A tug was about to depart a berth that it often used. One crew member was on the dock to let go the lines. He was wearing a full set of personal protective equipment (PPE), including an auto-inflating lifejacket with a personal locator beacon (PLB) and crotch strap, which was fastened.
Once the lines had been let go aft, he went forward and released them. He then walked back towards the tug’s bulwark gate, which was now aligned with the centre of a berth fender. The over-rider was damaged, and as he stepped over it and lowered himself onto the top of the fender, he fell into the water.
His lifejacket immediately inflated and he started to drift clear of the berth and tug with the tidal current. The tug’s Master immediately moved the tug away from the berth and alerted local VTS of the accident. The victim was floating on his back about five metres off the tug’s port bow with his head out of the water. Another crew member tried to throw him a rope, but the wind blew it back on board. A lifebuoy with a lifeline attached was thrown.
After several attempts, it landed close to the victim, who put an arm through it. The two crewmen then used the attached line to pull the victim to the foot of the tug’s port side rescue ladder and gate, which were located approximately midships. He had now been in the water for about five minutes and was able to hold on to the recessed ladder, but he was unable to climb up. The water was rough, with waves up to 2.5 metres high and a temperature of 4°C.
The crew attempted to use the man overboard (MOB) rescue sling. Although they managed to pull the victim out of the water as far as his waist they were unable to lift him further. Now, a crewman climbed down to the first rung of the ladder and held the victim with one hand. However, he was unable to sustain this position and climbed back on deck.
Both crewmen held on to the pole of the rescue sling with its eye under the casualty’s arms. The victim was conscious and groaning, but did not speak. About five minutes later (he had now been 10 minutes in the water), he went limp and slipped from the eye of the rescue sling. The crew then went to the starboard side of the tug to prepare the tug’s ‘Jason’s Cradle’ (water recovery device) but before they could fully rig the cradle a harbour rescue boat arrived and recovered the victim.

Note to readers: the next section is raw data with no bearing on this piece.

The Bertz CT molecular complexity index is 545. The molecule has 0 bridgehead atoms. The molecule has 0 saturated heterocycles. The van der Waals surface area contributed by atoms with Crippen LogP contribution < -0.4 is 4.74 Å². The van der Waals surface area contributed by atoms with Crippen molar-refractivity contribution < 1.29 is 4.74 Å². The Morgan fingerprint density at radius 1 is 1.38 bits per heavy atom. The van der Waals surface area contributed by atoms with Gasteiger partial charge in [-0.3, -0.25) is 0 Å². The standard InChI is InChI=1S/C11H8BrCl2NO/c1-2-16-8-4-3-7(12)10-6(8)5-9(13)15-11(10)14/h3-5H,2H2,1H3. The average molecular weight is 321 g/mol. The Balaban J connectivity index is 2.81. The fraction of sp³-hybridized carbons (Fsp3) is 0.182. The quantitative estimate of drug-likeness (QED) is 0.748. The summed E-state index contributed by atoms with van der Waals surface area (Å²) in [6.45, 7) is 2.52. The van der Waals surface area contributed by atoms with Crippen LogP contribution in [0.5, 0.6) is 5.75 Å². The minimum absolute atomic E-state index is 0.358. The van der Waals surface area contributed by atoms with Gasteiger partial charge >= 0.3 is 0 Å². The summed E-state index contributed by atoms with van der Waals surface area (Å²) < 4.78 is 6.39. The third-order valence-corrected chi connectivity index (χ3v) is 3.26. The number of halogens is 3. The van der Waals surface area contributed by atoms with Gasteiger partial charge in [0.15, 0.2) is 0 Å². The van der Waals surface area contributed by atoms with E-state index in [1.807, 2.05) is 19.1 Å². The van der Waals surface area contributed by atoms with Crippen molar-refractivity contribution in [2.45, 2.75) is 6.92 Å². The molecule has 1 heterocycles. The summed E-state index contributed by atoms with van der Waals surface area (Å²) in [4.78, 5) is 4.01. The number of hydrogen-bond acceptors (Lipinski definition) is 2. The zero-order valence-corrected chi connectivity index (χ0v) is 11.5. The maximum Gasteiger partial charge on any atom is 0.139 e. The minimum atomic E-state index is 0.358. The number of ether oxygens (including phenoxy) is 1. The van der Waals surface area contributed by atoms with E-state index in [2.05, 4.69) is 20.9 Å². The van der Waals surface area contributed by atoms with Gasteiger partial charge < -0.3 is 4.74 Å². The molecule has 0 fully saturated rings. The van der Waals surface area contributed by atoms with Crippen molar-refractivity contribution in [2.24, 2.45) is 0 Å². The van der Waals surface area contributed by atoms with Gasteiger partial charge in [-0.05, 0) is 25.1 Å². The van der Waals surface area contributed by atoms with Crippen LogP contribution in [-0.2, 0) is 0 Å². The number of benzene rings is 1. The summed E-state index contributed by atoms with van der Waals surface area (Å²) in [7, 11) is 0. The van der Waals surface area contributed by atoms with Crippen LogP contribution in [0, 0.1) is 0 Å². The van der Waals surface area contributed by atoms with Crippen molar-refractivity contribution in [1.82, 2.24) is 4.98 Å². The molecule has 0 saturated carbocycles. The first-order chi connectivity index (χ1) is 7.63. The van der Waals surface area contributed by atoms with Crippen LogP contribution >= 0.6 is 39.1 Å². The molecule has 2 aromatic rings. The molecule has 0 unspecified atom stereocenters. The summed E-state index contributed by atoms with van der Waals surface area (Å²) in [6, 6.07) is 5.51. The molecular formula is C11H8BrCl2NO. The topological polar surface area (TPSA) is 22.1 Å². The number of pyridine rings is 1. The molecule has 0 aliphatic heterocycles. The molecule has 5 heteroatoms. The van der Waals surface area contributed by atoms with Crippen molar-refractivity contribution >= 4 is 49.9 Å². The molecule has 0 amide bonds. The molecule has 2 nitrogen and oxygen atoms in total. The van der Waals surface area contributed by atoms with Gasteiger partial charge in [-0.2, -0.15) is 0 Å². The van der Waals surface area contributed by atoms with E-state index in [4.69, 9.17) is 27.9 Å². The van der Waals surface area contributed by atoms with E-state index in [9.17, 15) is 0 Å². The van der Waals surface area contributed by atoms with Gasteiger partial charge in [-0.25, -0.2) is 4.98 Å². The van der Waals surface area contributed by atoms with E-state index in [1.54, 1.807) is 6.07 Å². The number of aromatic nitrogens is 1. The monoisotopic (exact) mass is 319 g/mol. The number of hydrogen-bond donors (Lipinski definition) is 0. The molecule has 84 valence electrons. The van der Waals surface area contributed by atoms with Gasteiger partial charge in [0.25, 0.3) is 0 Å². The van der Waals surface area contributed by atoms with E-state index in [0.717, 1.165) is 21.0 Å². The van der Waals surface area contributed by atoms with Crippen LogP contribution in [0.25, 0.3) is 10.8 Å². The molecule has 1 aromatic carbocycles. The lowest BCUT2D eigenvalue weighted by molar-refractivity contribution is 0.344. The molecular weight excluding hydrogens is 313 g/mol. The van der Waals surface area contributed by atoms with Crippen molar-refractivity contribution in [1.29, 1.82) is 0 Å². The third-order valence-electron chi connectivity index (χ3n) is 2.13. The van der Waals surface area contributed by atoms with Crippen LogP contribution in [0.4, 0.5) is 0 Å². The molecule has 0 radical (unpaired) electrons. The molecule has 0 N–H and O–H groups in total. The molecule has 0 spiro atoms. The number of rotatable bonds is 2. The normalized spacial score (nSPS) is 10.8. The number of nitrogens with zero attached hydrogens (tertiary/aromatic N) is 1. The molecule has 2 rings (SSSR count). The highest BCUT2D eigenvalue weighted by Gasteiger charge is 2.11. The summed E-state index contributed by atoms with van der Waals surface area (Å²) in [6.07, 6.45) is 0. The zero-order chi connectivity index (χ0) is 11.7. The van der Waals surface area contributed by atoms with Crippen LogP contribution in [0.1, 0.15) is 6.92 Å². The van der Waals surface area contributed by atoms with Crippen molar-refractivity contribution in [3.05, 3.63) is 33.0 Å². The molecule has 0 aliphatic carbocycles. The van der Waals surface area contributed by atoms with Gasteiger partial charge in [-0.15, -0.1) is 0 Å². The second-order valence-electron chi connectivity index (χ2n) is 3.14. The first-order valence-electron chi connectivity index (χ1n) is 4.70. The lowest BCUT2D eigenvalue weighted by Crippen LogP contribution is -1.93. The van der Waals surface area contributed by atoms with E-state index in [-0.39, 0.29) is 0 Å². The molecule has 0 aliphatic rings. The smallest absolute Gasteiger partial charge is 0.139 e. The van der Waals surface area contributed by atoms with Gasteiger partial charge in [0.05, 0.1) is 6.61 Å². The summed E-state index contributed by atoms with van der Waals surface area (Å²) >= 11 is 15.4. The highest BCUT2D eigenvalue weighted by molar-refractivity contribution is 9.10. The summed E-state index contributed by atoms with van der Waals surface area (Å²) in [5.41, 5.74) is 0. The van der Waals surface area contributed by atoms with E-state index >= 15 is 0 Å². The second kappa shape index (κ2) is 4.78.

As the victim displayed no signs of life, cardio-pulmonary resuscitation was undertaken as the rescue boat was taken to rendezvous with an ambulance. The victim was declared deceased on arrival at the hospital. The postmortem examination showed that the cause of death wacardiac arrest due to cold water immersion. Some of the findings of the official report were:
- Concerns regarding safe access to and from the tugs at this berth had been raised at safety committee meetings and during company inspections many times prior to this accident.
- Non-slip paint was applied to the fenders in 2014, following tug crews expressing their concerns about hazardous boarding practices at the berth. This had the effect of legitimising these practices.
- The crew had not been fully prepared to deal with the emergency situation, and were unfamiliar with the use of the tug’s MOB rescuesling. The records indicated that this crew held only one MOB drill in the last year.
- Even a cursory view of the berth, with its uneven surfaces, broken over-rider and lack of hand-holds, indicates the area is not suitable or boarding. It would appear the crew were tolerating this situation against their own better judgment as this issue was raised at safety meetings. If you think something is unsafe, do not relent; make it safe.
- Beware of half-measures, such as the application of non-slip paint in this instance. When applying risk reduction measures, always make risks As Low As Reasonably Possible (ALARP).
- Practising MOB events develops critical skills you may need to save a life.